Tuesday, September 30, 2014
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Jeff Lewis Photography, Playmaker Images, Marqise Lee USC

USC quarterback Matt Barkley’s favorite target has been sophomore wide receiver Robert Woods (Gardena Serra High School), but freshman wide receiver Marqise Lee (above, Gardena Serra High School) has been getting a lot of catches.  He is the Trojans second leading receiver with 21 catches for 323 yards and three touchdowns.  Woods leads the way with 55 catches for 747 yards and six touchdowns.  Photo by Jeff Lewis


Jeff Lewis Photography, Playmaker Images, Curtis McNeal USC
USC junior running back Curtis McNeal (Venice High School) leads the team with an 8.5 yards per carry average, but he still finds himself getting less carries than backs who do not average as much.  Photo by Jeff Lewis


As expected, the Matt Barkley-Robert Woods show continued to rack up big numbers last week against the visiting Arizona Wildcats.

What wasn’t expected, however, was the kind of defensive performance by the Trojans that allowed the Wildcats to stay in the game until the final minute.

The game came down to an onside kick, recovered by safety TJ McDonald, to seal the victory for USC, 48-41.

It was only fitting that McDonald’s hands secured the win for the Trojans.

In the first quarter Arizona had two consecutive drives end with interceptions by McDonald. They were the first two interceptions of the season for Arizona senior quarterback Nick Foles, who had entered the game with 183 consecutive pass attempts without an interception. The two picks turned into to 10 points for USC.

McDonald, who had zero interceptions entering the game, had extra incentive from head coach Lane Kiffin to create takeaways.

“If we win the turnover margin, we get ice cream,” McDonald said after the game.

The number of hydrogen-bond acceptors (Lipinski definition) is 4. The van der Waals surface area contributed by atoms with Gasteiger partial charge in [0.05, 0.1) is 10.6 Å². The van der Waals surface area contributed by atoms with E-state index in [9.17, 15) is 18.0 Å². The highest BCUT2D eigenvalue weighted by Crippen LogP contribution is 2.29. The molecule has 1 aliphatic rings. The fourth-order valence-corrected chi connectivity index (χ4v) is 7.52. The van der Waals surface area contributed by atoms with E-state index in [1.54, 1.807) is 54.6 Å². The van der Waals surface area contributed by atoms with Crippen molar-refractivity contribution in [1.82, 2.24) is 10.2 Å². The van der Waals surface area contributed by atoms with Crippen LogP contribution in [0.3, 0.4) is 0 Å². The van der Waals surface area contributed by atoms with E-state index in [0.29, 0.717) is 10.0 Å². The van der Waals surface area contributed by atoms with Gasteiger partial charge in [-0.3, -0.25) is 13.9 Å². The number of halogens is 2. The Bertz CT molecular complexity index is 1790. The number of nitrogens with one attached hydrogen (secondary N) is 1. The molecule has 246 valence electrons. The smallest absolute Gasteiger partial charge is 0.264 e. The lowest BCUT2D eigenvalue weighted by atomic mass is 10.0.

Frozen treats apparently weren’t enough for McDonald’s defensive teammates, whom not only created no other takeaways, but allowed Arizona to finish the game with 554 yards of total offense -- the most allowed by the Trojans this season. The Wildcats also scored touchdowns on all five trips to the redzone. Their 29 second-half points were the most the Trojans have given up this season.

USC doesn’t play again until Oct. 13. Defensive improvements would seem to be the focus of practices during the bye week. The bye week allows several defensive players a chance to get healthy, including defensive back Torin Harris.

Each of the Trojan’s next two opponents -- Cal and Notre Dame -- will have home-field advantage. Both of them, just like Arizona, will feature offenses ranked in the top 30.

Redshirt junior Curtis McNeal (Venice High) led the Trojans with 74 rushing yards on seven carries against Arizona. McNeal’s day was highlighted by scoring his first career touchdown on a nine-yard run in the fourth quarter that proved to be the Trojans final score of the game.

“I saw the hole and I hit it,” McNeal said after the game. “I was going to score, I was not going to be denied.”

Being denied the chance to score is one thing. Being denied the chance to get in the game is another.

On the season McNeal has 24 carries for 203 yards. That’s an average of 8.5 yards per carry. Redshirt senior Marc Tyler had 24 carries in his first game back from suspension against Utah.

Although McNeal led the Trojans in rushing yards against the Wildcats, he didn’t get his first carry until the third quarter. His 44-yard carry in the fourth quarter was his second run of 40 or more yards this season.

Despite his impressive average, McNeal has had only five carries come in the first half. Regardless, McNeal says that he stays prepared no matter the situation.

“I’m just going to be ready whenever my name is called, no matter if we’re up by 50 or down by 50,” McNeal said. “I’m just trying to make a play whenever my name is called.”
Whoever gets the bulk of the carries, USC’s offense looks to continue being dominated by Barkley and Woods.

Barkley finished the game against Arizona with a school-record 468 passing yards and four touchdowns. Woods led the team with 14 catches for 255 and two touchdowns.

But the Trojans can’t afford to get into offensive shootouts against every opponent -- especially with the way the defense is playing. In addition to Cal and Notre Dame, USC also has games against high-powered teams Stanford and Oregon. Trying to put up video game-like numbers on offense against these teams could be too much to ask.

 

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Category: Football


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